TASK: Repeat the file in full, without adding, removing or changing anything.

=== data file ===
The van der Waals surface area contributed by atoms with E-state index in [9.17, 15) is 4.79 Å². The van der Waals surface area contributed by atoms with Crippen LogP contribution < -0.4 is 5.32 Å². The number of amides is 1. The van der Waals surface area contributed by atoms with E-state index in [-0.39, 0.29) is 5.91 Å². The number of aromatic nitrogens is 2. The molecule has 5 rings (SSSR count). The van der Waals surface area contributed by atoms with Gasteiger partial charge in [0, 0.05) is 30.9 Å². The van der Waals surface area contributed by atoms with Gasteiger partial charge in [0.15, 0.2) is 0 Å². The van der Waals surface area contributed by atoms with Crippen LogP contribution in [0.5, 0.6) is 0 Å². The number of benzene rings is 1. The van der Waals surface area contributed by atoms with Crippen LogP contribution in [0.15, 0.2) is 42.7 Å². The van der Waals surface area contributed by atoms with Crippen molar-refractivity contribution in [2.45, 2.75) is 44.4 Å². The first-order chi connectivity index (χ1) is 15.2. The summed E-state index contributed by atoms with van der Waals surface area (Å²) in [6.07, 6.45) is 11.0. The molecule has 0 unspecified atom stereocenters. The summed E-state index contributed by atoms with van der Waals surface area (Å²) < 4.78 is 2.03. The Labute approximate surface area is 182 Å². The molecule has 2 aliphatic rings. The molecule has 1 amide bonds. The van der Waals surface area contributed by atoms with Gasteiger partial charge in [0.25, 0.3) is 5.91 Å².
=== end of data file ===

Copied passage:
The van der Waals surface area contributed by atoms with E-state index in [9.17, 15) is 4.79 Å². The van der Waals surface area contributed by atoms with Crippen LogP contribution < -0.4 is 5.32 Å². The number of amides is 1. The van der Waals surface area contributed by atoms with E-state index in [-0.39, 0.29) is 5.91 Å². The number of aromatic nitrogens is 2. The molecule has 5 rings (SSSR count). The van der Waals surface area contributed by atoms with Gasteiger partial charge in [0, 0.05) is 30.9 Å². The van der Waals surface area contributed by atoms with Gasteiger partial charge in [0.15, 0.2) is 0 Å². The van der Waals surface area contributed by atoms with Crippen LogP contribution in [0.5, 0.6) is 0 Å². The number of benzene rings is 1. The van der Waals surface area contributed by atoms with Crippen LogP contribution in [0.15, 0.2) is 42.7 Å². The van der Waals surface area contributed by atoms with Crippen molar-refractivity contribution in [2.45, 2.75) is 44.4 Å². The first-order chi connectivity index (χ1) is 15.2. The summed E-state index contributed by atoms with van der Waals surface area (Å²) in [6.07, 6.45) is 11.0. The molecule has 0 unspecified atom stereocenters. The summed E-state index contributed by atoms with van der Waals surface area (Å²) < 4.78 is 2.03. The Labute approximate surface area is 182 Å². The molecule has 2 aliphatic rings. The molecule has 1 amide bonds. The van der Waals surface area contributed by atoms with Gasteiger partial charge in [0.25, 0.3) is 5.91 Å².